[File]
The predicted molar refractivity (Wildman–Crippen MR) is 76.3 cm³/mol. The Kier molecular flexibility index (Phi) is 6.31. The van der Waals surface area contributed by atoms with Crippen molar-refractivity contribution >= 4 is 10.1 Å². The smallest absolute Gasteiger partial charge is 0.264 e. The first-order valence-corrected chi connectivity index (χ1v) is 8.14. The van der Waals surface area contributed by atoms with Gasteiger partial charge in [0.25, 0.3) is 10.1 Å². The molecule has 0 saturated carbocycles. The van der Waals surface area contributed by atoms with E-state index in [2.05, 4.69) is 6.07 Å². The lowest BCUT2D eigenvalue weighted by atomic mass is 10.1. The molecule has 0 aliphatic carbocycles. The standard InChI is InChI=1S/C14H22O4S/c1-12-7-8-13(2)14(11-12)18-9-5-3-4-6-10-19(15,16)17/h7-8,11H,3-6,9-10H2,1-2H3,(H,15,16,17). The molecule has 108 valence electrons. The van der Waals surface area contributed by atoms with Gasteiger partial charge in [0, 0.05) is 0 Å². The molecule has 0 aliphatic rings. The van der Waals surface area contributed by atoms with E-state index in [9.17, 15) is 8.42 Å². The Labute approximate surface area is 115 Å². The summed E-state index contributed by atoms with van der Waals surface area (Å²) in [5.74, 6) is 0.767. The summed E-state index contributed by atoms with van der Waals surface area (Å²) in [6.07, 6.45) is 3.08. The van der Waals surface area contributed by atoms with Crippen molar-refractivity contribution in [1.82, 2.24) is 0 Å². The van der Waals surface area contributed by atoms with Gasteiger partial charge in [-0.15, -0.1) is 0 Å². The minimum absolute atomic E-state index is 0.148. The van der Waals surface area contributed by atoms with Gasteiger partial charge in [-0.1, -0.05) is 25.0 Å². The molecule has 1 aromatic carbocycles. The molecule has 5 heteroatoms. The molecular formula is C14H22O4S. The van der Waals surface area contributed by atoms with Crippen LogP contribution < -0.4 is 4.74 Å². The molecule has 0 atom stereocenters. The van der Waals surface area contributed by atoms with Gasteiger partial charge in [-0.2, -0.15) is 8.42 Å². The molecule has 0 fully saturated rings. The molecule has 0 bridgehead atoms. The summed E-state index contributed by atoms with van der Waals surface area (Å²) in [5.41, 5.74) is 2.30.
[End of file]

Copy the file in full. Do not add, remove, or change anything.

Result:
The predicted molar refractivity (Wildman–Crippen MR) is 76.3 cm³/mol. The Kier molecular flexibility index (Phi) is 6.31. The van der Waals surface area contributed by atoms with Crippen molar-refractivity contribution >= 4 is 10.1 Å². The smallest absolute Gasteiger partial charge is 0.264 e. The first-order valence-corrected chi connectivity index (χ1v) is 8.14. The van der Waals surface area contributed by atoms with Gasteiger partial charge in [0.25, 0.3) is 10.1 Å². The molecule has 0 saturated carbocycles. The van der Waals surface area contributed by atoms with E-state index in [2.05, 4.69) is 6.07 Å². The lowest BCUT2D eigenvalue weighted by atomic mass is 10.1. The molecule has 0 aliphatic carbocycles. The standard InChI is InChI=1S/C14H22O4S/c1-12-7-8-13(2)14(11-12)18-9-5-3-4-6-10-19(15,16)17/h7-8,11H,3-6,9-10H2,1-2H3,(H,15,16,17). The molecule has 108 valence electrons. The van der Waals surface area contributed by atoms with Gasteiger partial charge in [0, 0.05) is 0 Å². The molecule has 0 aliphatic rings. The van der Waals surface area contributed by atoms with E-state index in [9.17, 15) is 8.42 Å². The Labute approximate surface area is 115 Å². The summed E-state index contributed by atoms with van der Waals surface area (Å²) in [5.74, 6) is 0.767. The summed E-state index contributed by atoms with van der Waals surface area (Å²) in [6.07, 6.45) is 3.08. The van der Waals surface area contributed by atoms with Crippen molar-refractivity contribution in [1.82, 2.24) is 0 Å². The van der Waals surface area contributed by atoms with Gasteiger partial charge in [-0.15, -0.1) is 0 Å². The minimum absolute atomic E-state index is 0.148. The van der Waals surface area contributed by atoms with Gasteiger partial charge in [-0.1, -0.05) is 25.0 Å². The molecule has 1 aromatic carbocycles. The molecule has 5 heteroatoms. The molecular formula is C14H22O4S. The van der Waals surface area contributed by atoms with Crippen LogP contribution < -0.4 is 4.74 Å². The molecule has 0 atom stereocenters. The van der Waals surface area contributed by atoms with Gasteiger partial charge in [-0.2, -0.15) is 8.42 Å². The molecule has 0 fully saturated rings. The molecule has 0 bridgehead atoms. The summed E-state index contributed by atoms with van der Waals surface area (Å²) in [5.41, 5.74) is 2.30.